When I tell people I work as a medical interpreter, they often joke that I should go with them to their own doctors, as they find doctors hard to understand. But these jokers are well educated. They have insurance through their work. They have permission to live and work in the US as their birthright. Their native language in English. They can understand the gist of what their healthcare team may tell them, and are competent to research their condition and look for support groups. Most get routine checkups and screening tests, understand what each prescription they take is for, and are even aware of risk factors based on their family history. They also have a clear sense of how, when and who to call with questions, referrals, prescription refills, and more. They may not like the price tag, and they may not religiously follow the recommended health regime, but they can access and manage the care they need. They are medically literate.

Our patients who need interpreters tend to have a vastly different experience. Of course we run across educated and nearly fluent patients. But the typical immigrants who cross the border to do field work and manual labor have had extremely limited opportunities for education at home. Most have not had formal healthcare, certainly never in a high-tech foreign set-up. And their complete bewilderment can be so extreme that the typical US citizen as described above cannot easily process or even believe it. Sometimes, when I offer a scenario of what a typical patient said or did while free-falling within our healthcare system, these same people ask me, “But how can someone be that ignorant?!”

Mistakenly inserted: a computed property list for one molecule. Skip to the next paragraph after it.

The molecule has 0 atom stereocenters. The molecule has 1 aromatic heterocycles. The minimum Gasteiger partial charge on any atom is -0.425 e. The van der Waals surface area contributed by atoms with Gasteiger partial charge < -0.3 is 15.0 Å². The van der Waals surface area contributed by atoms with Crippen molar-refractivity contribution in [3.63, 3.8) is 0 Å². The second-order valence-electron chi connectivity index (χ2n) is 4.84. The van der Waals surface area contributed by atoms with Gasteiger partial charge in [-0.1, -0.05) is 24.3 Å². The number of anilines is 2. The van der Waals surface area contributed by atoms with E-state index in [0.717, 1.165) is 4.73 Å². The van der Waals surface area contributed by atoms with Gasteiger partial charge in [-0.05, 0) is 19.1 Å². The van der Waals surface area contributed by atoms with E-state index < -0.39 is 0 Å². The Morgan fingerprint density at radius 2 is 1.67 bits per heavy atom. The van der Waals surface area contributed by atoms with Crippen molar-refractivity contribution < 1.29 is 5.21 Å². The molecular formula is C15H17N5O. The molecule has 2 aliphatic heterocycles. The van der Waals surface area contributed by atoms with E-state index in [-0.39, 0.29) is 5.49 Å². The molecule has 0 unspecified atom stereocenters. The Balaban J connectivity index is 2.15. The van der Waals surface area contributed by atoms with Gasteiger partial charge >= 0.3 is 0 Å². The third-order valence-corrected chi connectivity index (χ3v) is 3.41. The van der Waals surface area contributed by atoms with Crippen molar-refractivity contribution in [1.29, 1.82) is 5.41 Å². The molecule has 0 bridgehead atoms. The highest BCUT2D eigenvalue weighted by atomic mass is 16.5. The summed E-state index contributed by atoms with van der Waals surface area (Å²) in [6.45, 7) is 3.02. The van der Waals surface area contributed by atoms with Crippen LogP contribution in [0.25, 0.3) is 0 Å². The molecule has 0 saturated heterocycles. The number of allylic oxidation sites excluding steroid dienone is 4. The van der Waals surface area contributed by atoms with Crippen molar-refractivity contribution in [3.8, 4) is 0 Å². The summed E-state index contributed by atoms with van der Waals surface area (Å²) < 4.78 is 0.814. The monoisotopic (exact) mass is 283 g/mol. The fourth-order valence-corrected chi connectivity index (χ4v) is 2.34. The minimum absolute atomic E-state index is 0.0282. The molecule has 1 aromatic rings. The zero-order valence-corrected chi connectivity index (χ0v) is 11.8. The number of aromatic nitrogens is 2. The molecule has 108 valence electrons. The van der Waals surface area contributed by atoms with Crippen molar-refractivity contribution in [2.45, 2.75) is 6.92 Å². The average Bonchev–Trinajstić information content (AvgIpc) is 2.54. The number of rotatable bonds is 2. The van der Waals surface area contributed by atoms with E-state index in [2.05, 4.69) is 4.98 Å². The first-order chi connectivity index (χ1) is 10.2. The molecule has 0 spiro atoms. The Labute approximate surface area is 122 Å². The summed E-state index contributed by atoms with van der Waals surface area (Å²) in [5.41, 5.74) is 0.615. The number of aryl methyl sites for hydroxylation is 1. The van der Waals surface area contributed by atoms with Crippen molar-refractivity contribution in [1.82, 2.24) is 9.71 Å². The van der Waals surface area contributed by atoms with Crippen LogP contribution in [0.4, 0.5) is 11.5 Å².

My first response is to question whether they mean the staff or the patient, because the gap in care is the space between the two parties. My second answer is that we don’t know what we don’t know. None of us tend to notice where our blinds spots are, because we cannot see them. We are each and every one bewildered in some aspects of our lives, be it home repair, intimacy, or balancing our finances. Believe me. We are all stumped somehow or another. I am routinely bewildered and frightened at my sense of displacement and helplessness in managing tasks that others seem to handle with ease. But being bewildered about one’s own body, and how it works, and how to access healthcare, can be life-threatening.